15. Research on Arachidonic Acid and Eicosapentaenoic Acid Anabolic Metabolism in Diasporangium sp.

    Institute of Scientific and Technical Information of China (English)

    DAI Chuan-chao; XU Yu-fen; XIA Shun-xiang; ZHAO Mo; YE Yu-cheng

    2010-01-01

    The fatty acids of a strain of Diasporangium sp.had been analyzed by using GC-MS.The fatty acids of twenty mutants were determined.Based on these results,the producing of eicosapentaenoic acid(EPA)supposed via 18∶2,18∶3,20∶3,20∶4 which all belong to ω-6 fatty acids.The ω-3 desaturation was undertaken at arachidonic acid(AA).In addition,mutant strains resulted in enhanced content of AA which could get two times more than initial strain,but no compact on EPA.

  16. Neutrophil chemotaxis and arachidonic acid metabolism are not linked: evidence from metal ion probe studies

    Energy Technology Data Exchange (ETDEWEB)

    Turner, S.R.; Turner, R.A.; Smith, D.M.; Johnson, J.A.

    1986-03-05

    Heavy metal ions can inhibit arachidonic acid (AA) metabolism protect against ionophore cytotoxicity (ibid) and inhibit neutrophil chemotaxis. In this study they used Au/sup 3 +/, Zn/sup 2 +/, Cr/sup 3 +/, Mn/sup 2 +/ and Cu/sup 2 +/ as probes of the interrelationships among AA metabolism, ionophore-mediated cytotoxicity, and chemotaxis. Phospholipid deacylation was measured in ionophore-treated cells prelabeled with /sup 3/H-AA. Eicosanoid release from ionophore-treated cells was monitored by radioimmunoassay. Cytoprotection was quantitated as ability to exclude trypan blue. Chemotaxis toward f-met-leu-phe was measured by leading front analysis. The results imply that metal ions attenuate ionophore cytotoxicity by blocking phospholipid deacylation and eicosanoid release. In contrast to previous reports, no correlation between AA metabolism and chemotaxis was demonstrated, suggesting that these 2 processes are not linked.

  17. Dietary Gut Microbial Metabolites, Short-chain Fatty Acids, and Host Metabolic Regulation

    Directory of Open Access Journals (Sweden)

    Mayu Kasubuchi

    2015-04-01

    Full Text Available During feeding, the gut microbiota contributes to the host energy acquisition and metabolic regulation thereby influencing the development of metabolic disorders such as obesity and diabetes. Short-chain fatty acids (SCFAs such as acetate, butyrate, and propionate, which are produced by gut microbial fermentation of dietary fiber, are recognized as essential host energy sources and act as signal transduction molecules via G-protein coupled receptors (FFAR2, FFAR3, OLFR78, GPR109A and as epigenetic regulators of gene expression by the inhibition of histone deacetylase (HDAC. Recent evidence suggests that dietary fiber and the gut microbial-derived SCFAs exert multiple beneficial effects on the host energy metabolism not only by improving the intestinal environment, but also by directly affecting various host peripheral tissues. In this review, we summarize the roles of gut microbial SCFAs in the host energy regulation and present an overview of the current understanding of its physiological functions.

  18. Glutamate availability is important in intramuscular amino acid metabolism and TCA cycle intermediates but does not affect peak oxidative metabolism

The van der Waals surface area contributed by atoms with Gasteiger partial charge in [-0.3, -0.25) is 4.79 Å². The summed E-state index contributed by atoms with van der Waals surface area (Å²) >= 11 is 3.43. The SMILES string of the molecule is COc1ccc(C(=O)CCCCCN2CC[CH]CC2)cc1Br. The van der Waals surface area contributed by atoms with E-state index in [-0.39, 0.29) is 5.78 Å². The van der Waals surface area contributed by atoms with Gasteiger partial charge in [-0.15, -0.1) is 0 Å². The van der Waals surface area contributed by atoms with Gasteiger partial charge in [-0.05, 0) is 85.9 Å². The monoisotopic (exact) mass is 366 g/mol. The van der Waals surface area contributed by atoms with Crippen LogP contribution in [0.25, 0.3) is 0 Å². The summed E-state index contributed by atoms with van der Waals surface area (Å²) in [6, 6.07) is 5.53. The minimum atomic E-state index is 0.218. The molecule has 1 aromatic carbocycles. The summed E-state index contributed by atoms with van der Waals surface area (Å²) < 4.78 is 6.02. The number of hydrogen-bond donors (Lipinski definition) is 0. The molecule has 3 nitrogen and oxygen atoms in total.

DEFF Research Database (Denmark)

    Mourtzakis, M.; Graham, T.E.; Gonzalez-Alonso, J.;

    2008-01-01

    Muscle glutamate is central to reactions producing 2-oxoglutarate, a tricarboxylic acid (TCA) cycle intermediate that essentially expands the TCA cycle intermediate pool during exercise. Paradoxically, muscle glutamate drops approximately 40-80% with the onset of exercise and 2-oxoglutarate...... declines in early exercise. To investigate the physiological relationship between glutamate, oxidative metabolism, and TCA cycle intermediates (i.e., fumarate, malate, 2-oxoglutarate), healthy subjects trained (T) the quadriceps of one thigh on the single-legged knee extensor ergometer (1 h/day at 70......% maximum workload for 5 days/wk), while their contralateral quadriceps remained untrained (UT). After 5 wk of training, peak oxygen consumption (VO2peak) in the T thigh was greater than that in the UT thigh (Pglutamate infusion. Peak...

  19. Defining meal requirements for protein to optimize metabolic roles of amino acids.

    Science.gov (United States)

    Layman, Donald K; Anthony, Tracy G; Rasmussen, Blake B; Adams, Sean H; Lynch, Christopher J; Brinkworth, Grant D; Davis, Teresa A

    2015-04-29

    Dietary protein provides essential amino acids (EAAs) for the synthesis of new proteins plus an array of other metabolic functions; many of these functions are sensitive to postprandial plasma and intracellular amino acid concentrations. Recent research has focused on amino acids as metabolic signals that influence the rate of protein synthesis, inflammation responses, mitochondrial activity, and satiety, exerting their influence through signaling systems including mammalian/mechanistic target of rapamycin complex 1 (mTORC1), general control nonrepressed 2 (GCN2), glucagon-like peptide 1 (GLP-1), peptide YY (PYY), serotonin, and insulin. These signals represent meal-based responses to dietary protein. The best characterized of these signals is the leucine-induced activation of mTORC1, which leads to the stimulation of skeletal muscle protein synthesis after ingestion of a meal that contains protein. The response of this metabolic pathway to dietary protein (i.e., meal threshold) declines with advancing age or reduced physical activity. Current dietary recommendations for protein are focused on total daily intake of 0.8 g/kg body weight, but new research suggests daily needs for older adults of ≥1.0 g/kg and identifies anabolic and metabolic benefits to consuming at least 20-30 g protein at a given meal. Resistance exercise appears to increase the efficiency of EAA use for muscle anabolism and to lower the meal threshold for stimulation of protein synthesis. Applying this information to a typical 3-meal-a-day dietary plan results in protein intakes that are well within the guidelines of the Dietary Reference Intakes for acceptable macronutrient intakes. The meal threshold concept for dietary protein emphasizes a need for redistribution of dietary protein for optimum metabolic health.